TSA Creator: Call Me Victor Frankenstein

Think of Mary Shelley’s timeless parable of a modern Prometheus – whose theft of heavenly fire comes back to haunt him in ways he never imagined – writ large in America’s airports today. In the original story, a hubristic Victor Frankenstein re-animates a body he pieced together from fresh corpses – only to abandon his creation and then watch helplessly as the Creature wreaks a terrible vengeance upon his creator and those dear to him.  Nowhere does this plot line resonate more powerfully than in the TSA security check points that are now a routine fixture in every major airport in the United States today. One can only hope that somewhere at some point in time, the man who created the TSA has suffered the indignity of having his junk fondled.

The folks at Human Events appear to share that sentiment (h/t to Kurt for the link):

“The whole program has been hijacked by bureaucrats,” said Rep. John Mica (R.-Fla.), chairman of the House Transportation Committee.

“It mushroomed into an army,” Mica said.  “It’s gone from a couple-billion-dollar enterprise to close to $9 billion.”

As for keeping the American public safe, Mica says, “They’ve failed to actually detect any threat in 10 years.”

“Everything they have done has been reactive.  They take shoes off because of [shoe-bomber] Richard Reid, passengers are patted down because of the diaper bomber, and you can’t pack liquids because the British uncovered a plot using liquids,” Mica said.

“It’s an agency that is always one step out of step,” Mica said.

It cost $1 billion just to train workers, which now number more than 62,000, and “they actually trained more workers than they have on the job,” Mica said.

“The whole thing is a complete fiasco,” Mica said.

Pretty much  sums things up and there doesn’t appear to be an end in sight.

In a wide-ranging interview with HUMAN EVENTS just days before the 10th anniversary of the 9/11 attacks, Mica said screeners should be privatized and the agency dismantled.

Instead, the agency should number no more than 5,000, and carry out his original intent, which was to monitor terrorist threats and collect intelligence.

The fledgling agency was quickly engulfed in its first scandal in 2002 as it rushed to hire 30,000 screeners, and the $104 million awarded to the company to contract workers quickly escalated to more than $740 million.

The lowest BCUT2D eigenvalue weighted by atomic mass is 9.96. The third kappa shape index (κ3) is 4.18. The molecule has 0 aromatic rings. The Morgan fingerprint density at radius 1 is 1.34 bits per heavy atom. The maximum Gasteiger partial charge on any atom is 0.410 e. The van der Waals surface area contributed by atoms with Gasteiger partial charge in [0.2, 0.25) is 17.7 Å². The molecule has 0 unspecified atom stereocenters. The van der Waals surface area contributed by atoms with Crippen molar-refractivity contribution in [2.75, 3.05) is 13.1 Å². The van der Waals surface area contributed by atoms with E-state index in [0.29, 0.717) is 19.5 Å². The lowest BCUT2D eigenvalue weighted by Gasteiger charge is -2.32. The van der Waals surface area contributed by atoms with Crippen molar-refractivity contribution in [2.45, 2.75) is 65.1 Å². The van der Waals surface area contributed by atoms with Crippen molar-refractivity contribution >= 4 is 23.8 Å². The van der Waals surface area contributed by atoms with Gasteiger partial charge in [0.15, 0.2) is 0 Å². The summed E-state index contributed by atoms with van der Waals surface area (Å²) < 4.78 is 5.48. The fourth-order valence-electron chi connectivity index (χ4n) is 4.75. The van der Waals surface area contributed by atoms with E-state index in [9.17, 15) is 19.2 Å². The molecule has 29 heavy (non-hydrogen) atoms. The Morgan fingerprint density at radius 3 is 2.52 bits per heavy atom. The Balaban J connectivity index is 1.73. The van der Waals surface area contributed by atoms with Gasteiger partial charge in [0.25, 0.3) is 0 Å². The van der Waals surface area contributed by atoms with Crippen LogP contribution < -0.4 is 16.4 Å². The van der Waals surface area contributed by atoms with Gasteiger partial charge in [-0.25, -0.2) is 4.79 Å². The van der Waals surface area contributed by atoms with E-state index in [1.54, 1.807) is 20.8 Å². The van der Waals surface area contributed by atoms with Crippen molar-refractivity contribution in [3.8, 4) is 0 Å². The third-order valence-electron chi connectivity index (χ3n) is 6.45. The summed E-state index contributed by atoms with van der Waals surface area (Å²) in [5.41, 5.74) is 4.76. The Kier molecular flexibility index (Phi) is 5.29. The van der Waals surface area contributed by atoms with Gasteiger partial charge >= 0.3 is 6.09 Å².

Federal investigators tracked those cost overruns to recruiting sessions held at swank hotels and resorts in St. Croix, the Virgin Islands, Florida and the Wyndham Peaks Resort and Golden Door Spa in Telluride, Colo.

Charges in the hundreds of thousands of dollars were made for cash withdrawals, valet parking and beverages, plus a $5.4 million salary for one executive for nine months of work.

Other over-the-top expenditures included nearly $2,000 for 20 gallons of Starbucks Coffee, $8,000 for elevator operators at a Manhattan hotel, and $1,500 to rent more than a dozen extension cords for the Colorado recruiting fair.

The agency inadvertently caused security gaps by failing for years to keep track of lost uniforms and passes that lead to restricted areas of airports.

Screeners have also been accused of committing crimes, from smuggling drugs to stealing valuables from passengers’ luggage.  In 2004, several screeners were arrested and charged with stealing jewelry, computers and cameras, cash, credit cards and other valuables.  One of their more notable victims was actress Shirley McClain, who was robbed of jewelry and crystals.

One of the screeners confessed that he was trying to steal enough to sell the items and buy a big-screen television.

In 2006, screeners at Los Angeles and Chicago O’Hare airports failed to find more than 60% of fake explosives during checkpoint security tests.

The sometimes rudder-less agency has gone through five administrators in the past decade, and it took longer than a year for President Obama to put his one man in place.  Mica’s bill also blocked collective bargaining rights for screeners, but the Obama administration managed to reverse that provision.

In effect, the TSA – which ostensibly bears the awesome responsibility for ensuring that another 911 or some variant of it never happens by way of an airliner – has become, like so many other federal agencies, yet another dumping ground for those who are otherwise  only marginally employable in the private sector.

Asked whether the agency should be privatized, Mica answered with a qualified yes.

“They need to get out of the screening business and back into security.  Most of the screening they do should be abandoned,” Mica said.  “I just don’t have a lot of faith at this point,” Mica said.

Allowing airports to privatize screening was a key element of Mica’s legislation and a report released by the committee in June determined that privatizing those efforts would result in a 40% savings for taxpayers.

“We have thousands of workers trying to do their job.  My concern is the bureaucracy we built,” Mica said.

“We are one of the only countries still using this model of security,” Mica said, “other than Bulgaria, Romania, Poland, and I think, Libya.”

Victor Frankenstein, behold the fruit of your labor and weep.

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